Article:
But what if I could excuse myself for 5 minutes, step outside, pull this patient’s summary EMR up on my iPhone, make a diagnostic and treatment decision, select and submit one of my standard order sets, transmit a prescription to the pharmacy, then call the patient and tell him to stop taking one of his medications and go to his pharmacy to pick up the medications I just prescribed? Fantastic! I don’t cancel my date and ruin what was developing into a seriously romantic evening, my patient is properly managed, and life is good.

Have you ever seen a doctor walk into the doctor’s lounge in the hospital, then call the nursing station with his/her patient orders just to avoid entering data into the hospital’s EMR? I have. I’ve also watched my primary-care physician, who is not a touch typist, try to maintain eye contact with me while his eyes flitted rapidly between the keyboard and monitor.

And why can’t he maintain eye contact? Because his employer mandated that all physicians do their own clinical data entry, including progress notes, lab and medication orders, referrals, etc. Sure, that’ll get the employer to HIMSS Level 6, but at what cost? Or imagine a psychiatrist constantly switching his/her attention between the patient and a computer monitor during a psychotherapy session… And if that patient has paranoid/delusional traits?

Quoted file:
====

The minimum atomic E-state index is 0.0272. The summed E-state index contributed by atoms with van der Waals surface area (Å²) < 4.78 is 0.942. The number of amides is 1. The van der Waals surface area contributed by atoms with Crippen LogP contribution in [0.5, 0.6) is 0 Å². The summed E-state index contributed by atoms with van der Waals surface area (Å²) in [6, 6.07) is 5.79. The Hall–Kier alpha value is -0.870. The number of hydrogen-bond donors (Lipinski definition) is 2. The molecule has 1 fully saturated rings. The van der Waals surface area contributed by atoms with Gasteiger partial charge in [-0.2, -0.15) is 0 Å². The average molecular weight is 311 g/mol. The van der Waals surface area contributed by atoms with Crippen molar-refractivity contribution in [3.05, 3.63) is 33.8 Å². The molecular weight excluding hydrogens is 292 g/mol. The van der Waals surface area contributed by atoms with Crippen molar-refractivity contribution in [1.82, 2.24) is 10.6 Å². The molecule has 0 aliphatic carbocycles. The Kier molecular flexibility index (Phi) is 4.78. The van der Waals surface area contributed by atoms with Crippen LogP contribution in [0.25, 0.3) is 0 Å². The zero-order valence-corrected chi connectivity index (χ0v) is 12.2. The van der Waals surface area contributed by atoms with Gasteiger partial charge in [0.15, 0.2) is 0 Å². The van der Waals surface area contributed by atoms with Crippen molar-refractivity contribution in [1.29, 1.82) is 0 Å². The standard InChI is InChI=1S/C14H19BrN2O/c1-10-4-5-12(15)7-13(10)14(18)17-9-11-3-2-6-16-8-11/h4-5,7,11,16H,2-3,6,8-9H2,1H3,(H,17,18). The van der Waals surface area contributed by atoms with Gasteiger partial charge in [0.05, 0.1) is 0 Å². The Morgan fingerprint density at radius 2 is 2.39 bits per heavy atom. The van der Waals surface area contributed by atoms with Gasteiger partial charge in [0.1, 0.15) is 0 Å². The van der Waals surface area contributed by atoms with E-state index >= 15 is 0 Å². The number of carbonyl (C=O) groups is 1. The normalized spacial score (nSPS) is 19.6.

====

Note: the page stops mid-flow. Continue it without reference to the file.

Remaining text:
I have yet to see an EMR with a keyboard/mouse/monitor (KMM) interface that does not interfere with the physician/patient experience. What we need is a technology that enhances the clinical experience FOR THE PATIENT. Docs know how to use traditional paper charts and pens for taking notes and looking up information during a face-to-face patient consultation, while keeping their focus on the patient. The iPad is the closest we have to a replacement for the pen and paper chart. Creating iPad, iPhone and Android interfaces to existing EMRs can be a first step.